799 posts in 1739 days


#7 posted 05-29-2013 03:38 PM

I have one of the new Irwin Marples saw blades on mine. It works pretty well, though there is some slight splintering. Then again, a quick ZCI eliminates the tearout at 90 and such really easily. A CMS ZCI is about as dead simple as they come. The blade itself was about $40 at Lowes. Top of the line? Nope, but quite nice for the price, large teeth for resharpening, etc.

-- Brian T. - Exact science is not an exact science

View EEngineer's profile

EEngineer

906 posts in 2367 days


#8 posted 05-29-2013 04:00 PM

+1 on Diablo 80 tooth (though mine doesn’t look like David Dean’s). If I take my time and don’t rush it, consistent finish cuts for furniture are the norm.

-- "Find out what you cannot do and then go do it!"

View Planeman40's profile

Planeman40

513 posts in 1515 days


#9 posted 05-29-2013 04:59 PM

I’m going to make an outrageous recommendation that will get me condemned by almost everyone.

I recommend the Harbor Freight 12” 96 tooth carbide blade for $29! http://www.harborfreight.com/12-inch-96-tooth-alternate-top-bevel-crosscut-blade-46235.html I bought this blade to be able to make very rarely needed deep cuts on my Hammer K3 sliding table saw as I had a very nice and very expensive 10” blade that I preferred. I had to send the 12 “saw blade to Forrest blades to have the arbor hole re-punched to fit the Hammer saw, but even with this it saved me $70. I figured it was worth a gamble. Well, the blade worked so well I have left it on the saw and put the expensive blade aside. Cuts are smooth as a baby’s bottom and the blade runs true. I’ve had it on the saw for about 6 months now with no regrets.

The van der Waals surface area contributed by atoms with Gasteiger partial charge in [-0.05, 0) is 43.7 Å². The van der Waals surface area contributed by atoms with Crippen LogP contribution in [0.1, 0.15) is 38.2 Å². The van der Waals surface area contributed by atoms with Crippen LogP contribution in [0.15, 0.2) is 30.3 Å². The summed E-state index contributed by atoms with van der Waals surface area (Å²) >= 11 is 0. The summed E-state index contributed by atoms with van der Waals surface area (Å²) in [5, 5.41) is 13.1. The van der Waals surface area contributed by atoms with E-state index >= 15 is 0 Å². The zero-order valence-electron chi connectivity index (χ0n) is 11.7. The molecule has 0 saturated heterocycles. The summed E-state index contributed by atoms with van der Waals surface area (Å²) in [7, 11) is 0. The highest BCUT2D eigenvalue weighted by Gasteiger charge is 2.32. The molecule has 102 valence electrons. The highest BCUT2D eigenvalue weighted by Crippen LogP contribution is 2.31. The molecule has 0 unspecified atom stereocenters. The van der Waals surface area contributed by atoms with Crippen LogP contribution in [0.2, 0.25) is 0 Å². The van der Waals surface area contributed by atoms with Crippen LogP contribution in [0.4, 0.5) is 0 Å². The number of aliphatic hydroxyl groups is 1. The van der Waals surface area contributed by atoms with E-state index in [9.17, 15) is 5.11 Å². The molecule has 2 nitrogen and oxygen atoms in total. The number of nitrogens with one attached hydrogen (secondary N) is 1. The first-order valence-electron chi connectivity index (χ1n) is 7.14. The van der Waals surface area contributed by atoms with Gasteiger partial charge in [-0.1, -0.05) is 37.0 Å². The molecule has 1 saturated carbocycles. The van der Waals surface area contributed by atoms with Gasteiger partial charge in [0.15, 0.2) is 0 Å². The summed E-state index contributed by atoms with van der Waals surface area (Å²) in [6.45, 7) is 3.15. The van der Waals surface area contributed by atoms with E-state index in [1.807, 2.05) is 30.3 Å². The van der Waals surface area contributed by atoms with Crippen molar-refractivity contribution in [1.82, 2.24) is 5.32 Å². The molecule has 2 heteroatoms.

Planeman

-- Always remember: It is a mathematical certainty that half the people in this country are below average in intelligence!

View RussellAP's profile

RussellAP

2966 posts in 1040 days


#10 posted 05-29-2013 10:47 PM

I found that I was rushing the saw. I slowed down and the DeWalt blade is working fine. Only some very soft cedar will tear out.

Thanks guys. At least I know what to get next time.

-- A positive attitude will take you much further than positive thinking ever will.

View knotscott's profile

knotscott

5610 posts in 2129 days


#11 posted 05-30-2013 09:34 AM

For a 12” blade, I’d stick with full kerf. High tooth count, and a Hi-ATB grind will give the cleanest possible cut with the least amount of tearout.

-- Happiness is like wetting your pants...everyone can see it, but only you can feel the warmth....

View RussellAP's profile

RussellAP

2966 posts in 1040 days


#12 posted 05-30-2013 11:50 AM

Knotscott, I’m looking at a 80t Frued, but I found that the DeWalt I have now works better when I slow down. I have a tendency to ‘chop’ with the saw instead of going slow. It cuts real nice when you slow down. It’s an old habit from my construction days.

-- A positive attitude will take you much further than positive thinking ever will.